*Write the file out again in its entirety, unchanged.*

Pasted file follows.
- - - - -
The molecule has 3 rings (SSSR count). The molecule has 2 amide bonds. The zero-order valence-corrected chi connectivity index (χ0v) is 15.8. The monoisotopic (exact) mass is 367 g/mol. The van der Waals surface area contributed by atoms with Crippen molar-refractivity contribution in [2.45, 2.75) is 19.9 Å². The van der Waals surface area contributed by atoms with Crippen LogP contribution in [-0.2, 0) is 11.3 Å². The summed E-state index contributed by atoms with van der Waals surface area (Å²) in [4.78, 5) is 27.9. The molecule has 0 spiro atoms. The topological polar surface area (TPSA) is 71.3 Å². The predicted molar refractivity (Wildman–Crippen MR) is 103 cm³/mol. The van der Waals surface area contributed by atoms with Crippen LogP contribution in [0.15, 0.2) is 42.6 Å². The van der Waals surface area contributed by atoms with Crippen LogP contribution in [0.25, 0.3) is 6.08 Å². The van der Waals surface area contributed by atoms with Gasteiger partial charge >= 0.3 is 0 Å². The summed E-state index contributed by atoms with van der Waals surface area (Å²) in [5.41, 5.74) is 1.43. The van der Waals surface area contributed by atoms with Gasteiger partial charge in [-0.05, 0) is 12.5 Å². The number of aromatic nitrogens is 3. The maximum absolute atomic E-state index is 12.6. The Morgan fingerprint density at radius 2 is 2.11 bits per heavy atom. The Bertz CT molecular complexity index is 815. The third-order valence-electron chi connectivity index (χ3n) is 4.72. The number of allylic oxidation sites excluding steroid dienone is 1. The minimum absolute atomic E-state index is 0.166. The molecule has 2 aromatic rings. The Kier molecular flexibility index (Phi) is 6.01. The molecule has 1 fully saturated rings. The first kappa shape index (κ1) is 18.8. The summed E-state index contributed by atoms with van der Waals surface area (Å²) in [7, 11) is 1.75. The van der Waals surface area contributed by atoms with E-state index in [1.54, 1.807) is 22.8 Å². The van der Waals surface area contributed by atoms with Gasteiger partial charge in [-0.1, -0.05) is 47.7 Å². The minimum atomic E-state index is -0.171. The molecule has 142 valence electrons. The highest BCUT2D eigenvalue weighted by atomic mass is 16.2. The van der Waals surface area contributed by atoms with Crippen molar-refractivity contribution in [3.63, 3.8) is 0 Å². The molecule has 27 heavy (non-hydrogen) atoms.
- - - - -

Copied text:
The molecule has 3 rings (SSSR count). The molecule has 2 amide bonds. The zero-order valence-corrected chi connectivity index (χ0v) is 15.8. The monoisotopic (exact) mass is 367 g/mol. The van der Waals surface area contributed by atoms with Crippen molar-refractivity contribution in [2.45, 2.75) is 19.9 Å². The van der Waals surface area contributed by atoms with Crippen LogP contribution in [-0.2, 0) is 11.3 Å². The summed E-state index contributed by atoms with van der Waals surface area (Å²) in [4.78, 5) is 27.9. The molecule has 0 spiro atoms. The topological polar surface area (TPSA) is 71.3 Å². The predicted molar refractivity (Wildman–Crippen MR) is 103 cm³/mol. The van der Waals surface area contributed by atoms with Crippen LogP contribution in [0.15, 0.2) is 42.6 Å². The van der Waals surface area contributed by atoms with Crippen LogP contribution in [0.25, 0.3) is 6.08 Å². The van der Waals surface area contributed by atoms with Gasteiger partial charge >= 0.3 is 0 Å². The summed E-state index contributed by atoms with van der Waals surface area (Å²) in [5.41, 5.74) is 1.43. The van der Waals surface area contributed by atoms with Gasteiger partial charge in [-0.05, 0) is 12.5 Å². The number of aromatic nitrogens is 3. The maximum absolute atomic E-state index is 12.6. The Morgan fingerprint density at radius 2 is 2.11 bits per heavy atom. The Bertz CT molecular complexity index is 815. The third-order valence-electron chi connectivity index (χ3n) is 4.72. The number of allylic oxidation sites excluding steroid dienone is 1. The minimum absolute atomic E-state index is 0.166. The molecule has 2 aromatic rings. The Kier molecular flexibility index (Phi) is 6.01. The molecule has 1 fully saturated rings. The first kappa shape index (κ1) is 18.8. The summed E-state index contributed by atoms with van der Waals surface area (Å²) in [7, 11) is 1.75. The van der Waals surface area contributed by atoms with E-state index in [1.54, 1.807) is 22.8 Å². The van der Waals surface area contributed by atoms with Gasteiger partial charge in [-0.1, -0.05) is 47.7 Å². The minimum atomic E-state index is -0.171. The molecule has 142 valence electrons. The highest BCUT2D eigenvalue weighted by atomic mass is 16.2. The van der Waals surface area contributed by atoms with Crippen molar-refractivity contribution in [3.63, 3.8) is 0 Å². The molecule has 27 heavy (non-hydrogen) atoms.